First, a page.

Indoor architectural lighting

Illumination of a century-old building

Musée des Métiers d’Art du Québec (MUMAQ)

Montreal, Québec, 2020

The Musée des Métiers d’Art du Québec (MUMAQ) is located within the Émile-Legault Pavilion of Cégep de Saint-Laurent, which is housed in the former St. Paul Presbyterian Church, the only building of its kind in the province. The site was transformed into a museum in 1962 under the name Nova et Vetera. It was later renamed Galerie Kébec and, subsequently, the Musée d’art de Saint-Laurent in 1977. In 2003, it shifted its focus to become the Musée des maîtres et artisans du Québec. Its current name, the Musée des Métiers d’Art du Québec, was bestowed upon it in 2020. 

The museum’s mission is to celebrate the history and heritage of arts and crafts in Quebec through several permanent collections comprising more than 14,000 objects. In addition to the many artefacts it holds, the museum hosts a number of cultural and educational activities throughout the year as well as temporary exhibitions dedicated to the know-how and creativity of the province’s artisans.


As part of its repositioning in the Quebec museum community, MUMAQ wanted to rebrand itself as a modern, appealing and entertaining destination. Having already embraced a new name and visual identity, it was determined to follow suit within the venue itself, with a fresh new look that put its collections front and centre.  

MUMAQ therefore called upon the expertise of XYZ and the lighting designer Christopher Rayment to upgrade the existing indoor lighting and install a new architectural system.  

The goal was to utilize this new system to showcase the unique features of the building and underscore the quality of the artisan-made objects on display by focusing on specific architectural elements.  

Many of the technical challenges in this regard were related to the century-old structure of the building. The team had to create several custom installations to work around the limited access to the electrical system without affecting the original architecture.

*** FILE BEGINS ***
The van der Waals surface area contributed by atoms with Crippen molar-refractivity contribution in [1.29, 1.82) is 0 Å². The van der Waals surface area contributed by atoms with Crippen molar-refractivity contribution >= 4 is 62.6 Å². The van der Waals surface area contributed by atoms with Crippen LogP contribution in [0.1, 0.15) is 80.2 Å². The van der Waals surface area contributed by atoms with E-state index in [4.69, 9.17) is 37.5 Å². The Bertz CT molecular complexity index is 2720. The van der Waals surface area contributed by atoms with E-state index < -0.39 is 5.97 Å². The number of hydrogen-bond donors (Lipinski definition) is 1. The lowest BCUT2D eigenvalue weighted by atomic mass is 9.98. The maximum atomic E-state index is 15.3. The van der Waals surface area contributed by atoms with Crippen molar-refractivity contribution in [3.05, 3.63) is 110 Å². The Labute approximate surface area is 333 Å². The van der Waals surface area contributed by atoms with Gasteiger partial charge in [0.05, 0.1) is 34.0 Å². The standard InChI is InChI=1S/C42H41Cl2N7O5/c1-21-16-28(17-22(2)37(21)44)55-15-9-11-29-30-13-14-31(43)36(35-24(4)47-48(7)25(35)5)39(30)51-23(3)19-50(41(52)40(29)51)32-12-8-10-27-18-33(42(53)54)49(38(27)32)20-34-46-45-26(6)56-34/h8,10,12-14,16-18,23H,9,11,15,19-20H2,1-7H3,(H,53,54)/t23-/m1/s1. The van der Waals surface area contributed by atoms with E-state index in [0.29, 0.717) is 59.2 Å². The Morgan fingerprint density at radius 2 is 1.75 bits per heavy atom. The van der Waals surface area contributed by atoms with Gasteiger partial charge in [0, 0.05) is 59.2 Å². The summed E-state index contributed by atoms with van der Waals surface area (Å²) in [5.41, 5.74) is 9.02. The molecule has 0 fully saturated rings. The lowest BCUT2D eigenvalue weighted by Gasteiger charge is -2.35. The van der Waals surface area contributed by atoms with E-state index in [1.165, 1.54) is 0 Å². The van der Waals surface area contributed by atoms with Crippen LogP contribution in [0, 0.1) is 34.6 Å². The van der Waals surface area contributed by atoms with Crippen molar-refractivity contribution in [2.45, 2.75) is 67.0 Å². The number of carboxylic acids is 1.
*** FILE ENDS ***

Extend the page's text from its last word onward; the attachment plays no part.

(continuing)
Projectors with a range of 100 feet and fitted with special masks were used to direct light exclusively to the 10-metre-high central arch. 

A number of inventive solutions were also developed to highlight specific architectural details, such as the heads of sculpted angels, the organ, the Way of the Cross, the vaulted ceiling and the permanent exhibition in the museum’s central space.  

The projector mounts were custom painted and carefully positioned to blend seamlessly into their surroundings and complement the overall esthetic.  

The layout of the lights was designed in a way to limit the need for additional wiring between each element and the electrical panel, with timers incorporated into some of the existing circuitry.  

Le design d’éclairage a été pensé pour limiter l’ajout de nouveau câbles électriques jusqu’au au panneau principal grâce à des minuteries placées sur certains circuits existants. 


  • Lighting
  • Rigging


Lighting design
Equipment supply
Calibration and programming